Friday, August 14, 2009

Please pray for a brave, brave priest

Many years ago, I lived within a couple of miles of the border with Mexico. I was a reporter with The San Diego Union, and I covered stories on both sides of the border. My Spanish was lousy, but somehow I managed. One thing I learned quickly: The line between life and death on the border is very, very thin.

Two decades later, I remain both intrigued and repelled by the borderlands, and I am especially in awe of journalists who are covering the hideous drug war that is now spilling onto both sides of the border.

I am also in awe of the Catholic priests who are tending to their flocks in Mexico. Several have been killed, and yet they stay, they are faithful pastors and courageous followers of Jesus Christ. Those of us living in relative safety should hold them close in our prayers and count our blessings.

The other day, The Washington Post carried a terrific story about one such priest, Father Miguel López, a towering figure of faith who refuses to abandon the people of Tepalcatepec living at Ground Zero of the drug wars. Please keep him in your prayers, and please -- please -- read the story. It is the least we can do to be aware.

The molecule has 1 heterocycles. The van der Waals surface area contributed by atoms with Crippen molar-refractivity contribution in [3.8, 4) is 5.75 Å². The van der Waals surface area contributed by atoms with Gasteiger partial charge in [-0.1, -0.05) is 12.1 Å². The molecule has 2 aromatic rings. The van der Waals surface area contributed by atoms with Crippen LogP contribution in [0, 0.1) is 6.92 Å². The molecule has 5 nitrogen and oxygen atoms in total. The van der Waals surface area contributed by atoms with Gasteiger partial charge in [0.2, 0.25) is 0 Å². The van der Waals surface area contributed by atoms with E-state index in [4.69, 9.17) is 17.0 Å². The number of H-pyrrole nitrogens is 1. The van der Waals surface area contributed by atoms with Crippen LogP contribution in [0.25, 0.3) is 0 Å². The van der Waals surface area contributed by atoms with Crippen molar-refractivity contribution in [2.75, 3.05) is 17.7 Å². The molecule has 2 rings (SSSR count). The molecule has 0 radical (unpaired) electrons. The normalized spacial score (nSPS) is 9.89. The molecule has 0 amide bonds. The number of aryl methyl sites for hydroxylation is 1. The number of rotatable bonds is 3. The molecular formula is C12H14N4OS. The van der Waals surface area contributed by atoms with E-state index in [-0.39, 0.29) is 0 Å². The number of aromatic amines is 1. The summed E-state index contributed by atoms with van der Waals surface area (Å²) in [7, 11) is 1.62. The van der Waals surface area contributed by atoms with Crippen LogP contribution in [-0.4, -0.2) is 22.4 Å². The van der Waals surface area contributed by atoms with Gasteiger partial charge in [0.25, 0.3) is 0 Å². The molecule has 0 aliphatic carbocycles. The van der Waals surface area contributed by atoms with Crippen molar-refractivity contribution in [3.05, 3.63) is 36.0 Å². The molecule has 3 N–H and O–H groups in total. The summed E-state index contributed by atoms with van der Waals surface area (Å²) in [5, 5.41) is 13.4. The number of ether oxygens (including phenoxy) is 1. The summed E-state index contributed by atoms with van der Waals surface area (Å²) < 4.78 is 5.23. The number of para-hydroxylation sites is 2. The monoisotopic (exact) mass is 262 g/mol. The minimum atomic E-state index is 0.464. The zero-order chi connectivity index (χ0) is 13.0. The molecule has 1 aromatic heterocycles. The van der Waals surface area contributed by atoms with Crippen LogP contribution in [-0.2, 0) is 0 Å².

A Test of Faith in Mexico's Drug War: Religion Endures an Inner, Outer Struggle

By Steve Fainaru and William Booth
Washington Post Foreign Service
Tuesday, August 11, 2009
TEPALCATEPEC, Mexico -- Father Miguel López drives the parish pickup truck across the muddy river that separates two warring drug cartels. He follows the winding road through the dark green foothills of the Sierra Madre until he comes to a rusting archway where traffickers hung the severed head of his friend.

To read the rest of the article, click HERE (you may have to register for The Washington Post -- support a newspaper while you are at it).

Photo by The Washington Post

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